Dismiss Notice
Join Physics Forums Today!
The friendliest, high quality science and math community on the planet! Everyone who loves science is here!

Positive, negative, complex determinants

  1. Jul 24, 2014 #1

    I have a rather trivial question but google did not really help me. So far I was always familiar with the fact that the determinant of a square matrix is positive.

    But it is not. When I randomly execute det(randn(12)) in MATLAB I get a negative determinant every couple of trials.

    What is the meaning of a negative determinate? And is it allowed to take the absolute value in this case?
    For example, in a convex optimization problem, you often maximize the log-determinant of a matrix. But in order for this to be defined, the determinant should be positive.

    Even worse, if I have a complex matrix, the determinant is generally complex too. For example, executing "det(randn(12)+i*randn(12))" in MATLAB always gives a complex determinant.

    Similarly to above: How to interpret a complex determinant, what does it tell me?

    And if my matrix in such a convex optimization problem is complex, log(det(A)) will also be complex. Since ">" for complex numbers is defined as the absolute value anyway, am I allowed to take the absolute value of the determinant, i.e., "log(abs(det(A)))" ?
  2. jcsd
  3. Jul 24, 2014 #2


    User Avatar
    Staff Emeritus
    Science Advisor
    Homework Helper

  4. Jul 24, 2014 #3


    User Avatar
    Staff Emeritus
    Science Advisor

    That is very very wrong. You may just be confusing the notation |A| for the determinant with the absolute value notation.

    Well, yes, I would expect "positive" and "negative" determinants to be about equally likely.

    I suspect that you may find that for convex optimization problems the determinant must be positive.

    Again, not surprising. The real numbers form a subset of the complex numbers of "measure 0".

    How you "interpret" the determinant of a matrix depends upon how you are interpreting the matrix! Again, I suspect that a "convex optimization problem" is a special case. What sort of "convex optimization problem" would give you a complex matrix?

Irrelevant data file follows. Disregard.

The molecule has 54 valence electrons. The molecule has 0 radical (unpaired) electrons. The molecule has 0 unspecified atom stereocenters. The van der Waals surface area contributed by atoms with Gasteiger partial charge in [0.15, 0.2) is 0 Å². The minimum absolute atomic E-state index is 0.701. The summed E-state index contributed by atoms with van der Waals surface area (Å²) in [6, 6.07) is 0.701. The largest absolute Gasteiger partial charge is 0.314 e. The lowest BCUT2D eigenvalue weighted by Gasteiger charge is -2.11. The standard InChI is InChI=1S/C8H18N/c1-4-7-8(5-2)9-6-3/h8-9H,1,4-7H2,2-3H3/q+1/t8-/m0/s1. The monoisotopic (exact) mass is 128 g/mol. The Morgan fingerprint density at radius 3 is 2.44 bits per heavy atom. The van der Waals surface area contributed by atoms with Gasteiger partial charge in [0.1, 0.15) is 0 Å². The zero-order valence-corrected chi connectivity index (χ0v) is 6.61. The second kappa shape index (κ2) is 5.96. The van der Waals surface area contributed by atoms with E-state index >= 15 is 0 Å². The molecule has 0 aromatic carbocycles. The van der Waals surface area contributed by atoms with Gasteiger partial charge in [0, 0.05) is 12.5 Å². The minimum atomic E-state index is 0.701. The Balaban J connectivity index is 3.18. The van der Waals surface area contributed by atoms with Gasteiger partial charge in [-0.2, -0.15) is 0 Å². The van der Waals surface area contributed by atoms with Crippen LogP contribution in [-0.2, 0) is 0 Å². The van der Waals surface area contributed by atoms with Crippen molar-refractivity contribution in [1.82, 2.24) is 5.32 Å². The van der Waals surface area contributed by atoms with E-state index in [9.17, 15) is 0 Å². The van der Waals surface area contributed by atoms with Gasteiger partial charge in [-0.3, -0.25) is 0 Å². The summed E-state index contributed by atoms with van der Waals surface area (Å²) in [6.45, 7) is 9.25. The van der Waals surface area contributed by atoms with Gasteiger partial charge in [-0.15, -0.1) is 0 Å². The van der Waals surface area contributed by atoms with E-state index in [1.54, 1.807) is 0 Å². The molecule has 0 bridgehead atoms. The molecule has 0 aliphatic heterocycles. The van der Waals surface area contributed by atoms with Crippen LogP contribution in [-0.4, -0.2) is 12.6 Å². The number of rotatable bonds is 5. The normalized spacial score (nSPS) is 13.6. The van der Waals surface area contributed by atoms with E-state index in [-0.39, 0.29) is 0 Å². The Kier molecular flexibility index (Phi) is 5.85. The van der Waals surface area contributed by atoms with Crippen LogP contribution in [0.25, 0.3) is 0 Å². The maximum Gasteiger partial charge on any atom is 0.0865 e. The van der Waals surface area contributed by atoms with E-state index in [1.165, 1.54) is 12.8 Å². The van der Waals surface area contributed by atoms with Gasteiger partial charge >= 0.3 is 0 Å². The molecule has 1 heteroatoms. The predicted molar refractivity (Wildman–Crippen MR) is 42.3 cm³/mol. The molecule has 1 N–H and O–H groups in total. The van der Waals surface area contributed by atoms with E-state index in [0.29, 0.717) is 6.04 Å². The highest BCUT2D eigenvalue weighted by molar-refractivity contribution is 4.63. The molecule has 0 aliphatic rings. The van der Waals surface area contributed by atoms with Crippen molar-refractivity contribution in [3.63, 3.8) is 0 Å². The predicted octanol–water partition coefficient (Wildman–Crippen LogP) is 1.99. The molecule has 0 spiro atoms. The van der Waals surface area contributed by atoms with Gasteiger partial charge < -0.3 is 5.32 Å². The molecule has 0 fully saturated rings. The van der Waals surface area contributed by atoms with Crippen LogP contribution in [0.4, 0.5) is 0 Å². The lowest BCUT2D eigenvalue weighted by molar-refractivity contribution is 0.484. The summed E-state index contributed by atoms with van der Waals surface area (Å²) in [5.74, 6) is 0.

(I would NOT say that "> for complex numbers is defined as the absolute value". I would say that, since the complex numbers is not an ordered field, there is NO ">" on the complex numbers. In particular, we do NOT say that "a> b if and only if |a|> |b|" which is what your wording implies.)
  5. Jul 24, 2014 #4


    User Avatar
    Science Advisor
    Gold Member

    Start with a Real matrix with positive determinant and exchange any two of its rows. Or, if n
    is odd, and the matrix (this is not true for the movie ;) ) M is nxn, multiply all entries by -1.
    This gives you material for a bijection between the two (positive and negative det.; if two rows are equal, then DetM =0).

    Still, in a sense, the determinant of a matrix is more likely to be nonzero than to be zero. Maybe that is what you meant?
    Last edited: Jul 24, 2014
  6. Jul 24, 2014 #5
    This is probably a bad reference because the first sentence is already "A determinant is a real number associated with every square matrix" - obviously wrong.

    Anyways, this sentence was not at all important and you misinterpreted it: I meant I am familiar with the fact, i.e., so far I had only to do with positive definite matrices.

    EDIT: By reading my sentence again I wrote it wrong, yes. But I intended to mean something else ;-)
    Last edited: Jul 24, 2014
  7. Jul 24, 2014 #6
    You misinterpreted my sentence, see my first reply.

    I found the issue already: Indeed, it must always be positive. The matric I am using is A^#*A which is positive definite by definition.

    However, MATLAB function det() uses a very sub-optimal algorithm based on LU decomposition. I get a complex number but the angle is nearly pi or zero. This explains also why taking the absolute value gives me the correct result.
Know someone interested in this topic? Share this thread via Reddit, Google+, Twitter, or Facebook